Bible Reading for the Fourth Sunday of Advent: Luke 1: 39-45
GUIDING LIGHT - Rev. Fr. Benjamin Sim, Sj (The Freeman) - December 19, 2015 - 9:00am

Some of you may remember a little book entitled “The Little Prince.”

The Little Prince was from another planet, a very small one.

One day he found himself stranded on earth.  One inhabitant on earth

who helped him very much was an animal, a fox.

Eventually, a deep friendship developed between the two.

At one point the Little Prince and the fox had to go their separate ways.  Just before they did, the fox insisted on setting the exact time for their next meeting.  They agreed on four o’clock on a certain day.

When the Little Prince asked the fox why he wanted to set time so exactly, the fox said, “If I know you’re coming at four o’clock then I’ll begin to be happy at three o’clock.”

The Fourth Sunday of Advent is like that.  It begins a week of special anticipation that Christmas is only a few days away.  And like the fox, we are already beginning to feel happy as we prepare for the arrival of another “Little Prince.” – the Prince of Peace.

Our hearts are beginning to fill up with joy.  And the joy that fills our hearts is the same joy that filled the heart of John the Baptist in today’s Gospel reading.  It’s the joy that made him jump inside his mother’s womb when he experienced the approach of Mary.

What John experienced and made him jump was a powerful magnetic presence.  It was a presence so powerful that he could feel it with his whole being.  It was a presence so magnetic that he was drawn to it with every fiber of his existence.  It was a presence that we have all experienced at rare moments in our lives. It was the presence of Jesus himself.

Psychologists refer to such an experience as a “peak moment.”  Fr. Mark Link illustrates it by this true story as described by William James:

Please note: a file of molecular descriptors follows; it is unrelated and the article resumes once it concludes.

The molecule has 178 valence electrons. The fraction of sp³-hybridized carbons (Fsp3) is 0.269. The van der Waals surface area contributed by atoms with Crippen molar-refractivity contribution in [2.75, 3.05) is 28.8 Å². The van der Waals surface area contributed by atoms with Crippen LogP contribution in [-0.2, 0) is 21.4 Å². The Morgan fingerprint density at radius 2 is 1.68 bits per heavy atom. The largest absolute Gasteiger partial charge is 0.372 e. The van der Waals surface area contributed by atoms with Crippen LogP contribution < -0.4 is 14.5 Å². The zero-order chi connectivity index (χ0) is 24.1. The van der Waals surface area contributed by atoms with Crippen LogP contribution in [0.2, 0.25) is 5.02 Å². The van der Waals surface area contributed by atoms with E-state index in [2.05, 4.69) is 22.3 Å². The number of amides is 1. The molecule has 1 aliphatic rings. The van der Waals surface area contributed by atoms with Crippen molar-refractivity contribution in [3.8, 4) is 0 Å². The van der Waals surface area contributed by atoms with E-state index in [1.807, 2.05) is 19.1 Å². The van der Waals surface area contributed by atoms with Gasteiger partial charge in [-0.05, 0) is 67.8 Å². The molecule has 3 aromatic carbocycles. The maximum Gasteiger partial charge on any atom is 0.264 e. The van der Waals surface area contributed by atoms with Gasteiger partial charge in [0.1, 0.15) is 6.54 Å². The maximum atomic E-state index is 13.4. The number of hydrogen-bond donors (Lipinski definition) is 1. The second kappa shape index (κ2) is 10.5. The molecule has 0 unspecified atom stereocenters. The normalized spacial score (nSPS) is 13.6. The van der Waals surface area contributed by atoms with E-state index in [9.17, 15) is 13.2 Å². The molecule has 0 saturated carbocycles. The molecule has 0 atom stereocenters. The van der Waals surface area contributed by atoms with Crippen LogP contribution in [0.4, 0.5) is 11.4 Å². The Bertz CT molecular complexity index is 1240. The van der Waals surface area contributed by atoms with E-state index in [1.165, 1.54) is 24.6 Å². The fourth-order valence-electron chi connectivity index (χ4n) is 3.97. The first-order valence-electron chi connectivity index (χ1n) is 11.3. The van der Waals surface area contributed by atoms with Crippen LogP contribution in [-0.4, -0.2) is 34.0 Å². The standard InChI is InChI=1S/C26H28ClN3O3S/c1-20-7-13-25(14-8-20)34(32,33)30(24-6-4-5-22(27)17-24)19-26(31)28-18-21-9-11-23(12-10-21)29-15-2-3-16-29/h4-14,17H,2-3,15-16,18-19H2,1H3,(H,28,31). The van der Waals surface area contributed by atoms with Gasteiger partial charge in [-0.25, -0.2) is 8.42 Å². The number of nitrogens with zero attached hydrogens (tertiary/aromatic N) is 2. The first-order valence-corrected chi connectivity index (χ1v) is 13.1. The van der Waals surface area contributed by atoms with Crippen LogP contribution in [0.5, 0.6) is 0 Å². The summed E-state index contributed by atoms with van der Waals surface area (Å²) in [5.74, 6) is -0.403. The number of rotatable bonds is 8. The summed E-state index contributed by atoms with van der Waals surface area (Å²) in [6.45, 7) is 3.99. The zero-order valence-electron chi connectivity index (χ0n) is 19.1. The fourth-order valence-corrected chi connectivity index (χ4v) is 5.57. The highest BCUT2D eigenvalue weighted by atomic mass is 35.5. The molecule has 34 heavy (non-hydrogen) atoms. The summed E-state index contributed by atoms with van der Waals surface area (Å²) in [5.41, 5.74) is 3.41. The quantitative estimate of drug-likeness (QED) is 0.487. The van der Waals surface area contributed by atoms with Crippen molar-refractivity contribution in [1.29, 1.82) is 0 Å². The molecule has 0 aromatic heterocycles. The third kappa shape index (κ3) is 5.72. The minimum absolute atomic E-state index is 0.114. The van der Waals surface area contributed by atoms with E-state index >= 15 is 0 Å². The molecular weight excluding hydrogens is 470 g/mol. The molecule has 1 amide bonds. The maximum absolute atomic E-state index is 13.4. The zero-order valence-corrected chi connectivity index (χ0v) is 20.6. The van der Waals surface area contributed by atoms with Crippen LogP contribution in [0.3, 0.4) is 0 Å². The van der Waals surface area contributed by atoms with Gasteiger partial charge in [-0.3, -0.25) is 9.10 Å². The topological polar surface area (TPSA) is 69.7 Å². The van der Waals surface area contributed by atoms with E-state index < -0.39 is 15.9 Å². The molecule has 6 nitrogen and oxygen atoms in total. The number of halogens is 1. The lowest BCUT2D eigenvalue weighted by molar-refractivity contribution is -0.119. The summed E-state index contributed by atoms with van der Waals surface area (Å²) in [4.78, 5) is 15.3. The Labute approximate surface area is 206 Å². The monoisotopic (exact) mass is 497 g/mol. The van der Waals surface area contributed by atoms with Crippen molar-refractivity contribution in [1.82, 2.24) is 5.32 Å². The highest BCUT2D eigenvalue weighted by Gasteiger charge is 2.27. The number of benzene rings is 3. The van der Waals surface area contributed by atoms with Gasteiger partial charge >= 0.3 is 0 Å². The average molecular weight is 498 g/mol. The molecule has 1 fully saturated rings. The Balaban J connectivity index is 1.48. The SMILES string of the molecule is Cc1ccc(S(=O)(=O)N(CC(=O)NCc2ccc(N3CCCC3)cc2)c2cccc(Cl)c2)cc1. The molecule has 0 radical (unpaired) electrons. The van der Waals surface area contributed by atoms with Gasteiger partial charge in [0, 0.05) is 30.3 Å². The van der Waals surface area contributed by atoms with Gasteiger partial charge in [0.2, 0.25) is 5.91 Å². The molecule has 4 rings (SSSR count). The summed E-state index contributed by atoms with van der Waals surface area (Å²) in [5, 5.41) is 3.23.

One night a man stood all alone on a deserted hilltop.  It was one of those beautiful nights when stars fill the sky, love fills the heart, and peace fills the soul.  As the man stood there, waves of joy began to sweep over him. He felt like someone who was listening to a magnificent symphony.  All the notes were harmonizing in a way that made his heart burst with emotion.  Suddenly, the man began to feel that another person was present on the hilltop with him.  Then a remarkable thing happened.

The other person’s presence grew so intense that it became more real to him than his own presence.  Later the man said, “My faith in God was born that night on that hilltop.”

That was a peak experience! It’s a moment when, for a brief instant, we glimpse another world that is infinitely bigger, infinitely more beautiful, and infinitely more real than the one we live in.

That kind of experience gives us an idea of what Elizabeth meant, when she said to Mary, “The moment the sound of your greeting reached my ears, the infant in my womb leaped for joy.”

Luke intends the movement of the baby in Elizabeth’s womb to be a response to the presence of Jesus in Mary’s own womb. Elizabeth’s baby, even in its unborn state, sensed Jesus’ presence and leaped for joy.  The leaping of John in Elizabeth’s womb previews something that will happen again and again in Jesus’ lifetime. It previews the powerful impact Jesus will have on people.

Two examples will illustrate this.  The first took place on the Sea of Galilee early in the ministry of Jesus.  Simon Peter and Andrew had just returned from a night of unsuccessful fishing.